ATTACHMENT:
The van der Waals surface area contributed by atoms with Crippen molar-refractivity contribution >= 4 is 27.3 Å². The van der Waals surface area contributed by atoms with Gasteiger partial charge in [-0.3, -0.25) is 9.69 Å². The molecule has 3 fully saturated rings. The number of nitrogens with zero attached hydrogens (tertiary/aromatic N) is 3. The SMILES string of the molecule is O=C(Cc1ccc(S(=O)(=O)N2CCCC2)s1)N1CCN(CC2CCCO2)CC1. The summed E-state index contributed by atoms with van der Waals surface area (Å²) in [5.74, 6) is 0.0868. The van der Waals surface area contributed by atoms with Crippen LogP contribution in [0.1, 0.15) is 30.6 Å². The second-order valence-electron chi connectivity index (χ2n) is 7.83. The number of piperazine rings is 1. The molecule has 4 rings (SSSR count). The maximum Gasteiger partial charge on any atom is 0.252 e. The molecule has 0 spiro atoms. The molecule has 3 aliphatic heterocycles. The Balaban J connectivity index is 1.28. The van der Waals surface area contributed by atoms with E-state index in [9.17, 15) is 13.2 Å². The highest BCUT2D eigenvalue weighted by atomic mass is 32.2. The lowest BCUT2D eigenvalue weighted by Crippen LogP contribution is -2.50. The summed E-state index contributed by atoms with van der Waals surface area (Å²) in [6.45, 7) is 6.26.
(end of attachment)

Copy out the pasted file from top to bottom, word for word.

The van der Waals surface area contributed by atoms with Crippen molar-refractivity contribution >= 4 is 27.3 Å². The van der Waals surface area contributed by atoms with Gasteiger partial charge in [-0.3, -0.25) is 9.69 Å². The molecule has 3 fully saturated rings. The number of nitrogens with zero attached hydrogens (tertiary/aromatic N) is 3. The SMILES string of the molecule is O=C(Cc1ccc(S(=O)(=O)N2CCCC2)s1)N1CCN(CC2CCCO2)CC1. The summed E-state index contributed by atoms with van der Waals surface area (Å²) in [5.74, 6) is 0.0868. The van der Waals surface area contributed by atoms with Crippen LogP contribution in [0.1, 0.15) is 30.6 Å². The second-order valence-electron chi connectivity index (χ2n) is 7.83. The number of piperazine rings is 1. The molecule has 4 rings (SSSR count). The maximum Gasteiger partial charge on any atom is 0.252 e. The molecule has 0 spiro atoms. The molecule has 3 aliphatic heterocycles. The Balaban J connectivity index is 1.28. The van der Waals surface area contributed by atoms with E-state index in [9.17, 15) is 13.2 Å². The highest BCUT2D eigenvalue weighted by atomic mass is 32.2. The lowest BCUT2D eigenvalue weighted by Crippen LogP contribution is -2.50. The summed E-state index contributed by atoms with van der Waals surface area (Å²) in [6.45, 7) is 6.26.